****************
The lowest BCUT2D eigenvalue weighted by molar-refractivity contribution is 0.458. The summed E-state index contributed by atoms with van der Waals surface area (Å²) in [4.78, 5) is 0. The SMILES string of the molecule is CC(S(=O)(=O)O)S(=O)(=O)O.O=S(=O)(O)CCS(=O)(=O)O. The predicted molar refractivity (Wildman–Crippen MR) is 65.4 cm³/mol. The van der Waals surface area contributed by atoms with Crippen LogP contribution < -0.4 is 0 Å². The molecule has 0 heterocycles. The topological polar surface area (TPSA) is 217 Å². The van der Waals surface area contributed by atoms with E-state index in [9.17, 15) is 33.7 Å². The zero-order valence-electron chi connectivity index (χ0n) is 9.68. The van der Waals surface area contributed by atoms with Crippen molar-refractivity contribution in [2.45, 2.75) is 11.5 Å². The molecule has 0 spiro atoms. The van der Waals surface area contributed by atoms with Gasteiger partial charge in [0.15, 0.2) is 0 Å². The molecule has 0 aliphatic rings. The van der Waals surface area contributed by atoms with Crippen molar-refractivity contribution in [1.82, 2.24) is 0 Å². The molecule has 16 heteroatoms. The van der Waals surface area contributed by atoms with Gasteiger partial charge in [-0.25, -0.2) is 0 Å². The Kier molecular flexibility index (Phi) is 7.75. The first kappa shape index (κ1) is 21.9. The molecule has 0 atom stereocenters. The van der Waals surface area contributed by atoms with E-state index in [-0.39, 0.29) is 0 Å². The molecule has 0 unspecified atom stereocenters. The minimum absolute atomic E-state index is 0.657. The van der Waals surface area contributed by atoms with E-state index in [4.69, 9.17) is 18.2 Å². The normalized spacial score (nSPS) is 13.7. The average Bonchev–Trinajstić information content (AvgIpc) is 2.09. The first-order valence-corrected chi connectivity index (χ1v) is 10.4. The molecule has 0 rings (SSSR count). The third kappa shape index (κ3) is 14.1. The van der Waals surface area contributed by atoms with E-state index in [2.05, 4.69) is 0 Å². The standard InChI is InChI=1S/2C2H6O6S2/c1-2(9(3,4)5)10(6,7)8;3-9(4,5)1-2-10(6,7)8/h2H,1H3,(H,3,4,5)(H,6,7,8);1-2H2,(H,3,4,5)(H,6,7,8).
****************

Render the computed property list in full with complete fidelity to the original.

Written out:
The lowest BCUT2D eigenvalue weighted by molar-refractivity contribution is 0.458. The summed E-state index contributed by atoms with van der Waals surface area (Å²) in [4.78, 5) is 0. The SMILES string of the molecule is CC(S(=O)(=O)O)S(=O)(=O)O.O=S(=O)(O)CCS(=O)(=O)O. The predicted molar refractivity (Wildman–Crippen MR) is 65.4 cm³/mol. The van der Waals surface area contributed by atoms with Crippen LogP contribution < -0.4 is 0 Å². The molecule has 0 heterocycles. The topological polar surface area (TPSA) is 217 Å². The van der Waals surface area contributed by atoms with E-state index in [9.17, 15) is 33.7 Å². The zero-order valence-electron chi connectivity index (χ0n) is 9.68. The van der Waals surface area contributed by atoms with Crippen molar-refractivity contribution in [2.45, 2.75) is 11.5 Å². The molecule has 0 spiro atoms. The van der Waals surface area contributed by atoms with Gasteiger partial charge in [0.15, 0.2) is 0 Å². The molecule has 0 aliphatic rings. The van der Waals surface area contributed by atoms with Crippen molar-refractivity contribution in [1.82, 2.24) is 0 Å². The molecule has 16 heteroatoms. The van der Waals surface area contributed by atoms with Gasteiger partial charge in [-0.25, -0.2) is 0 Å². The Kier molecular flexibility index (Phi) is 7.75. The first kappa shape index (κ1) is 21.9. The molecule has 0 atom stereocenters. The van der Waals surface area contributed by atoms with E-state index in [-0.39, 0.29) is 0 Å². The molecule has 0 unspecified atom stereocenters. The minimum absolute atomic E-state index is 0.657. The van der Waals surface area contributed by atoms with E-state index in [4.69, 9.17) is 18.2 Å². The normalized spacial score (nSPS) is 13.7. The average Bonchev–Trinajstić information content (AvgIpc) is 2.09. The first-order valence-corrected chi connectivity index (χ1v) is 10.4. The molecule has 0 rings (SSSR count). The third kappa shape index (κ3) is 14.1. The van der Waals surface area contributed by atoms with E-state index in [2.05, 4.69) is 0 Å². The standard InChI is InChI=1S/2C2H6O6S2/c1-2(9(3,4)5)10(6,7)8;3-9(4,5)1-2-10(6,7)8/h2H,1H3,(H,3,4,5)(H,6,7,8);1-2H2,(H,3,4,5)(H,6,7,8).